Brian Ratcliffe’s Hamlet was truly enjoyable. Far from being melancholy, Ratcliffe’s prince was nonchalant and cool, easily in control of all situations in which he might find himself. His is particularly good in some throwaway scenes, like when he chases Polonius off stage with ‘Buzz Buzz.” .
Ratcliffe enjoys toying with, and showing he has the better of, Rosencrantz and Guildenstern in the scene in which our heroes attempt to interrogate Hamlet and find themselves responding to more questions. Conallen and McLenigan are excellent at recounting and assessing this scene when R&G are alone following it, Hamlet taking his leave to tend to the players. In Zizka’s marvelous third act, Ratcliffe is a veritable cucumber as Hamlet luxuriates in shipboard leisure — reading, sunbathing — during his forced North Sea cruise between Denmark and England. You marvel as his ease and sophisticated grace as he casually does all he can to protect himself from the perfidy of Claudius and his so-called buddies. When pirates attack the ship, Ratcliffe sword fighting in his Speedo is especially funny and more than a tad sexy.
This is certainly Ratcliffe’s year of exposure. First he is scantily clad throughout most of “Red Speedo” for Exile, and now he cavorts in again in the briefest of skivvies as Hamlet in “R&G.” Good thing the boy’s in shape. And insouciant.
The players have been mentioned several times, and thanks to the toweringly intelligent, drolly hilarious, and shrewdly reasoning performance of Ed Swidey as the lead player, their entrance is always welcome.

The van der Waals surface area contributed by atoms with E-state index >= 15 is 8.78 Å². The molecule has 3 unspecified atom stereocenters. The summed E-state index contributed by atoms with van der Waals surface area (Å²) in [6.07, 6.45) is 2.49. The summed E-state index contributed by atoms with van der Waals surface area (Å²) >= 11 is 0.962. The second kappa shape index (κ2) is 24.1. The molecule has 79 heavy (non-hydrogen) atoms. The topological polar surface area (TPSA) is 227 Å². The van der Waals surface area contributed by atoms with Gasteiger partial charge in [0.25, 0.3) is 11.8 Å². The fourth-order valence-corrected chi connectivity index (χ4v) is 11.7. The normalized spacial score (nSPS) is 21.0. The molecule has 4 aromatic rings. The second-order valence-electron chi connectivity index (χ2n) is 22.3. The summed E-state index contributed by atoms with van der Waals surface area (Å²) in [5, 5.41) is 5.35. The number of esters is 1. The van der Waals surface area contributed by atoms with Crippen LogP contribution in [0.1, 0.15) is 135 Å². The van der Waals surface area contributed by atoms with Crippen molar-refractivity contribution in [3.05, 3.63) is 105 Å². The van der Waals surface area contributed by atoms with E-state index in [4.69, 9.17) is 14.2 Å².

Death, since just about everyone in the play is destined to experience it imminently, is a major discussion in “R&G,” and Swidey expresses its fearsomeness and repose in a wonderfully written and executed speech in the middle of which he provokes Guildenstern to stab him with an eight-inch knife. Swidey’s actor dies convincingly to the point that McLenigan’s Guildenstern is fixed in shame and regret. Then, the actor, to show both his Thespian skill and the mask of death, leaps back to his feet, shows Guildenstern the prop knife that is blunt and has a blade that retracts inward. The scene is meticulous and gorgeous. It is also illustrative of life and death. Swidey could not have played it better. Nor could anyone else. In a production of fine moments — the natural ones, not the ones that involves creeping and crawling — Swidey’s mock death is exponentially the best.